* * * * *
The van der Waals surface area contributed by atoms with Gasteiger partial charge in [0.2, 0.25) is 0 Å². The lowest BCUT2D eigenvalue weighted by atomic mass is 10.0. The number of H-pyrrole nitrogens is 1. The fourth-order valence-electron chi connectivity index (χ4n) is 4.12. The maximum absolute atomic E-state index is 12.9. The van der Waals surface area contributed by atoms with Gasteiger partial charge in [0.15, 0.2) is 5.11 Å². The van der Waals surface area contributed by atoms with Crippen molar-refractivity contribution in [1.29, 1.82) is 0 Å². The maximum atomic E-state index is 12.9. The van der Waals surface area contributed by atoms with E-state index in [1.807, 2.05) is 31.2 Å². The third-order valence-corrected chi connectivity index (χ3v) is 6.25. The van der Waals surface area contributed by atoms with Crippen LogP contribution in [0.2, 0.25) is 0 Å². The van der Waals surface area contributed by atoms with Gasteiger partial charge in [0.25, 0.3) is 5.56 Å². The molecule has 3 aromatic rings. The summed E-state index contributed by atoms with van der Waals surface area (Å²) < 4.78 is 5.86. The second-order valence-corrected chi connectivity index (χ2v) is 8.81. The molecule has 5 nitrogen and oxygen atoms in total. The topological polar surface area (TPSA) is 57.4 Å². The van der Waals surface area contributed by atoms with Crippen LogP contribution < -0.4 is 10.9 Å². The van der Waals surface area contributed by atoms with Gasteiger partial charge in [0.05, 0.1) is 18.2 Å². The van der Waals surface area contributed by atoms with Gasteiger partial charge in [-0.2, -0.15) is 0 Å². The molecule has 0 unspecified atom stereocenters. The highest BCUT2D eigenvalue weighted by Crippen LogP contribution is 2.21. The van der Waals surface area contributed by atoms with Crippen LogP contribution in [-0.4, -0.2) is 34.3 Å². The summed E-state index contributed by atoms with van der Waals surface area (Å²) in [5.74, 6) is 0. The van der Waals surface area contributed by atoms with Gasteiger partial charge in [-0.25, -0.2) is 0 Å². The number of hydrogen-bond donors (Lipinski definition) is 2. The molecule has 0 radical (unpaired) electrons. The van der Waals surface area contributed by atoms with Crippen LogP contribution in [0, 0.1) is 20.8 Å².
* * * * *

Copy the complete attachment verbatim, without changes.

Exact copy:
The van der Waals surface area contributed by atoms with Gasteiger partial charge in [0.2, 0.25) is 0 Å². The lowest BCUT2D eigenvalue weighted by atomic mass is 10.0. The number of H-pyrrole nitrogens is 1. The fourth-order valence-electron chi connectivity index (χ4n) is 4.12. The maximum absolute atomic E-state index is 12.9. The van der Waals surface area contributed by atoms with Gasteiger partial charge in [0.15, 0.2) is 5.11 Å². The van der Waals surface area contributed by atoms with Crippen molar-refractivity contribution in [1.29, 1.82) is 0 Å². The maximum atomic E-state index is 12.9. The van der Waals surface area contributed by atoms with E-state index in [1.807, 2.05) is 31.2 Å². The third-order valence-corrected chi connectivity index (χ3v) is 6.25. The van der Waals surface area contributed by atoms with Crippen LogP contribution in [0.2, 0.25) is 0 Å². The van der Waals surface area contributed by atoms with Gasteiger partial charge in [0.25, 0.3) is 5.56 Å². The molecule has 3 aromatic rings. The summed E-state index contributed by atoms with van der Waals surface area (Å²) < 4.78 is 5.86. The second-order valence-corrected chi connectivity index (χ2v) is 8.81. The molecule has 5 nitrogen and oxygen atoms in total. The topological polar surface area (TPSA) is 57.4 Å². The van der Waals surface area contributed by atoms with Crippen LogP contribution < -0.4 is 10.9 Å². The van der Waals surface area contributed by atoms with Gasteiger partial charge in [0.05, 0.1) is 18.2 Å². The van der Waals surface area contributed by atoms with Gasteiger partial charge in [-0.2, -0.15) is 0 Å². The molecule has 0 unspecified atom stereocenters. The highest BCUT2D eigenvalue weighted by Crippen LogP contribution is 2.21. The van der Waals surface area contributed by atoms with Crippen LogP contribution in [-0.4, -0.2) is 34.3 Å². The summed E-state index contributed by atoms with van der Waals surface area (Å²) in [5.74, 6) is 0. The van der Waals surface area contributed by atoms with Gasteiger partial charge in [-0.25, -0.2) is 0 Å². The number of hydrogen-bond donors (Lipinski definition) is 2. The molecule has 0 radical (unpaired) electrons. The van der Waals surface area contributed by atoms with Crippen LogP contribution in [0, 0.1) is 20.8 Å².